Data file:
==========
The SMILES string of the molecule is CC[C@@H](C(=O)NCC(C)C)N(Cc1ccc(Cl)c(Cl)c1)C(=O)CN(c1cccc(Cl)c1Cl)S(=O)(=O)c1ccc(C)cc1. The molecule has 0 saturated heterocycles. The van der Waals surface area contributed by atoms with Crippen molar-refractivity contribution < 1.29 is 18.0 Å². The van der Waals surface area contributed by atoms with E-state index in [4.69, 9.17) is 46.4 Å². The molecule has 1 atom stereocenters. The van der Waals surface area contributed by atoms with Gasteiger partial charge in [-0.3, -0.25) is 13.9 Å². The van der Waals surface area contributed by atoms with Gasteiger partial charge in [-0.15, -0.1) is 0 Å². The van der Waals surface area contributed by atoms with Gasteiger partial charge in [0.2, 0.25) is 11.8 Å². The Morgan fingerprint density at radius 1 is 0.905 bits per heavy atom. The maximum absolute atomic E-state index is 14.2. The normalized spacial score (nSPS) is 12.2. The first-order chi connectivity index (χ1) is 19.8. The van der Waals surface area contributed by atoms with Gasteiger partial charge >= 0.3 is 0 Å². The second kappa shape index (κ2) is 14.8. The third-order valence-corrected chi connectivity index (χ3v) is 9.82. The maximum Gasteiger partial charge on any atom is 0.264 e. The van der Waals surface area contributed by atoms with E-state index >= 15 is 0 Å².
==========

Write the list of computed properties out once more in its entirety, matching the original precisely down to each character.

The SMILES string of the molecule is CC[C@@H](C(=O)NCC(C)C)N(Cc1ccc(Cl)c(Cl)c1)C(=O)CN(c1cccc(Cl)c1Cl)S(=O)(=O)c1ccc(C)cc1. The molecule has 0 saturated heterocycles. The van der Waals surface area contributed by atoms with Crippen molar-refractivity contribution < 1.29 is 18.0 Å². The van der Waals surface area contributed by atoms with E-state index in [4.69, 9.17) is 46.4 Å². The molecule has 1 atom stereocenters. The van der Waals surface area contributed by atoms with Gasteiger partial charge in [-0.3, -0.25) is 13.9 Å². The van der Waals surface area contributed by atoms with Gasteiger partial charge in [-0.15, -0.1) is 0 Å². The van der Waals surface area contributed by atoms with Gasteiger partial charge in [0.2, 0.25) is 11.8 Å². The Morgan fingerprint density at radius 1 is 0.905 bits per heavy atom. The maximum absolute atomic E-state index is 14.2. The normalized spacial score (nSPS) is 12.2. The first-order chi connectivity index (χ1) is 19.8. The van der Waals surface area contributed by atoms with Gasteiger partial charge >= 0.3 is 0 Å². The second kappa shape index (κ2) is 14.8. The third-order valence-corrected chi connectivity index (χ3v) is 9.82. The maximum Gasteiger partial charge on any atom is 0.264 e. The van der Waals surface area contributed by atoms with E-state index >= 15 is 0 Å².